36. Tubau, I.; Vazquez-Sune, E.; Carrera, J.; Gonzalez, S.; Petrovic, M.; de Alda, M.J.L.; Barcelo, D. Occurrence and fate of alkylphenol polyethoxylate degradation products and linear alkylbenzene sulfonate surfactants in urban ground water: Barcelona case study. J. Hydrol 2010, 383, 102–110. [Google Scholar]
  37. Loos, R.; Locoro, G.; Comero, S.; Contini, S.; Schwesig, D.; Werres, F.; Balsaa, P.; Gans, O.; Weiss, S.; Blaha, L.; et al. Pan-European survey on the occurrence of selected polar organic persistent pollutants in ground water. Water Res 2010, 44, 4115–4126. [Google Scholar]
  38. Hildebrandt, A.; Lacorte, S.; Barcelo, D. Assessment of priority pesticides, degradation products, and pesticide adjuvants in groundwaters and top soils from agricultural areas of the Ebro river basin. Anal. Bioanal. Chem 2007, 387, 1459–1468. [Google Scholar]
  39. Strauch, G.; Moder, M.; Wennrich, R.; Osenbruck, K.; Glaser, H.R.; Schladitz, T.; Muller, C.; Schirmer, K.; Reinstorf, F.; Schirmer, M. Indicators for assessing anthropogenic impact on urban surface and groundwater. J. Soil Sediment 2008, 8, 23–33. [Google Scholar]
  40. Hohenblum, P.; Gans, O.; Moche, W.; Scharf, S.; Lorbeer, G. Monitoring of selected estrogenic hormones and industrial chemicals in groundwaters and surface waters in Austria. Sci. Total Environ 2004, 333, 185–193. [Google Scholar]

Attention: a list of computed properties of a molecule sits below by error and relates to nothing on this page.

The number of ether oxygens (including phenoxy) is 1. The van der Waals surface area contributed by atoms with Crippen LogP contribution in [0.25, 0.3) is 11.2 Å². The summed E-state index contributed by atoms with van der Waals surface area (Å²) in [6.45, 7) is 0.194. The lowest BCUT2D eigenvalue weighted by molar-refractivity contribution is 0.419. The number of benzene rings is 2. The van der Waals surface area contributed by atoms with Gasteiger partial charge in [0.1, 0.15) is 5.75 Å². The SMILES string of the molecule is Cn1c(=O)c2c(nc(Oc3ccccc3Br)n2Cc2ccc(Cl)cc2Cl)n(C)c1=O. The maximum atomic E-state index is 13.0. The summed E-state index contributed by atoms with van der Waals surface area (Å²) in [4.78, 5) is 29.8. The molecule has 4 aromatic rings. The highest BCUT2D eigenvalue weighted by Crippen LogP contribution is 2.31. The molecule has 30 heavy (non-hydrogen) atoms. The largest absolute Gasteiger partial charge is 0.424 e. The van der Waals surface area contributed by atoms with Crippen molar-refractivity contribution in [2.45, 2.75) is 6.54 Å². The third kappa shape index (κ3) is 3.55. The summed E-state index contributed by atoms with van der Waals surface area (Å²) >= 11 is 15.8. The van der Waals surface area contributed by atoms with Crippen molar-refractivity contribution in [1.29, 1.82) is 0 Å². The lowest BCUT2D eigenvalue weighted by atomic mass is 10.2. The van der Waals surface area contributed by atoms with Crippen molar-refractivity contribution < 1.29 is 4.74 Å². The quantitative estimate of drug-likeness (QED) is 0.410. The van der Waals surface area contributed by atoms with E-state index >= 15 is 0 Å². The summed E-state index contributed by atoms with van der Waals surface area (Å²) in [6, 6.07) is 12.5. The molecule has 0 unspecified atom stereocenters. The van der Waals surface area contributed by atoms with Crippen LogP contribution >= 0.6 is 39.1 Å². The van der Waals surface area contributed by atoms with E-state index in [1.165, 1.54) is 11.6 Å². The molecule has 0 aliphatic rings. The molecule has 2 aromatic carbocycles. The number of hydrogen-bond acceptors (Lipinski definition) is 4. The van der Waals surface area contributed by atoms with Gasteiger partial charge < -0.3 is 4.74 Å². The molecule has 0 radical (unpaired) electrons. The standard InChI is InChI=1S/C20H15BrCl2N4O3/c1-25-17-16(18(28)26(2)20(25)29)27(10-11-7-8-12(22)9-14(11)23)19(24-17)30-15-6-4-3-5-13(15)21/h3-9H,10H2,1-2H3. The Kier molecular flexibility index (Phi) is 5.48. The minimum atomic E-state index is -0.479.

41. Amiridou, D. Alkylphenols and phthalates in bottled waters. J. Hazard. Mater 2011, 185, 281–286. [Google Scholar]
  42. Li, X.; Ying, G.G.; Su, H.C.; Yang, X.B.; Wang, L. Simultaneous determination and assessment of 4-nonylphenol, bisphenol A and triclosan in tap water, bottled water and baby bottles. Environ. Int 2010, 36, 557–562. [Google Scholar]
  43. Shao, B. Nonylphenol and nonylphenol ethoxylates in river water, drinking water, and fish tissues in the area of Chongqing, China. Arch. Environ. Contam. Toxicol 2005, 48, 467–473. [Google Scholar]
  44. Nakada, N.; Tanishima, T.; Shinohara, H.; Kiri, K.; Takada, H. Pharmaceutical chemicals and endocrine disrupters in municipal wastewater in Tokyo and their removal during activated sludge treatment. Water Res 2006, 40, 3297–3303. [Google Scholar]
  45. Stasinakis, A.S.; Gatidou, G.; Mamais, D.; Thomaidis, N.S.; Lekkas, T.D. Occurrence and fate of endocrine disrupters in Greek sewage treatment plants. Water Res 2008, 42, 1796–1804. [Google Scholar]
  46. Hohne, C.; Puttmann, W. Occurrence and temporal variations of the xenoestrogens bisphenol A, 4-tert-octylphenol, and tech. 4-nonylphenol in two German wastewater treatment plants. Environ. Sci. Pollut. Res. Int 2008, 15, 405–416. [Google Scholar]